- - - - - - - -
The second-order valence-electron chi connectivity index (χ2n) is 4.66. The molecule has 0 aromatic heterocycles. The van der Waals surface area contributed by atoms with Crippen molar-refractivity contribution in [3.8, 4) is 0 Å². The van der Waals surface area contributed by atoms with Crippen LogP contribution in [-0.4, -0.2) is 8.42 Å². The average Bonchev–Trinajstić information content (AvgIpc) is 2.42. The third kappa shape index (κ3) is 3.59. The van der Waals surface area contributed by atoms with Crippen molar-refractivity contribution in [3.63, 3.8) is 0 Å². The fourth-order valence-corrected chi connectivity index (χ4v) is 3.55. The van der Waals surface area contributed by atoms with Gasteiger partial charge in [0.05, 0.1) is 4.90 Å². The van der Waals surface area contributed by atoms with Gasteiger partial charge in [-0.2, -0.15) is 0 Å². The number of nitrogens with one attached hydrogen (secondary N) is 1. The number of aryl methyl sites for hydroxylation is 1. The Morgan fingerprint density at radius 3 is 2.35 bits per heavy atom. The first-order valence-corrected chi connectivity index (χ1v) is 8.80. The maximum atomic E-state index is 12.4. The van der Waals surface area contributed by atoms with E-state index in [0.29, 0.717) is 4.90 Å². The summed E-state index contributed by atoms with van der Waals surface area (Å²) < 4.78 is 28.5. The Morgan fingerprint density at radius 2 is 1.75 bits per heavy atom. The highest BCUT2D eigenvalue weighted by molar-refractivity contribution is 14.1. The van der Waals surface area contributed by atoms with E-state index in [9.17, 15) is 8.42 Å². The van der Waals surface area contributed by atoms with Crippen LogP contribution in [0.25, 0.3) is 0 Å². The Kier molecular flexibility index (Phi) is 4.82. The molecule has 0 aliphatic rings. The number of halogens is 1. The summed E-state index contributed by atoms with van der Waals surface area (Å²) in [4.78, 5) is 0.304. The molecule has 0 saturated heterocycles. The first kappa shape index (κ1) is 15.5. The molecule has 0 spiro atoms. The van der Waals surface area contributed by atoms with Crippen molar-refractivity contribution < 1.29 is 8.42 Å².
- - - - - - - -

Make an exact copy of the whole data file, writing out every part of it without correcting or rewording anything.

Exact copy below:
The second-order valence-electron chi connectivity index (χ2n) is 4.66. The molecule has 0 aromatic heterocycles. The van der Waals surface area contributed by atoms with Crippen molar-refractivity contribution in [3.8, 4) is 0 Å². The van der Waals surface area contributed by atoms with Crippen LogP contribution in [-0.4, -0.2) is 8.42 Å². The average Bonchev–Trinajstić information content (AvgIpc) is 2.42. The third kappa shape index (κ3) is 3.59. The van der Waals surface area contributed by atoms with Crippen molar-refractivity contribution in [3.63, 3.8) is 0 Å². The fourth-order valence-corrected chi connectivity index (χ4v) is 3.55. The van der Waals surface area contributed by atoms with Gasteiger partial charge in [0.05, 0.1) is 4.90 Å². The van der Waals surface area contributed by atoms with Gasteiger partial charge in [-0.2, -0.15) is 0 Å². The number of nitrogens with one attached hydrogen (secondary N) is 1. The number of aryl methyl sites for hydroxylation is 1. The Morgan fingerprint density at radius 3 is 2.35 bits per heavy atom. The first-order valence-corrected chi connectivity index (χ1v) is 8.80. The maximum atomic E-state index is 12.4. The van der Waals surface area contributed by atoms with E-state index in [0.29, 0.717) is 4.90 Å². The summed E-state index contributed by atoms with van der Waals surface area (Å²) < 4.78 is 28.5. The Morgan fingerprint density at radius 2 is 1.75 bits per heavy atom. The highest BCUT2D eigenvalue weighted by molar-refractivity contribution is 14.1. The van der Waals surface area contributed by atoms with E-state index in [9.17, 15) is 8.42 Å². The van der Waals surface area contributed by atoms with Crippen LogP contribution in [0.25, 0.3) is 0 Å². The Kier molecular flexibility index (Phi) is 4.82. The molecule has 0 aliphatic rings. The number of halogens is 1. The summed E-state index contributed by atoms with van der Waals surface area (Å²) in [4.78, 5) is 0.304. The molecule has 0 saturated heterocycles. The first kappa shape index (κ1) is 15.5. The molecule has 0 spiro atoms. The van der Waals surface area contributed by atoms with Crippen molar-refractivity contribution < 1.29 is 8.42 Å².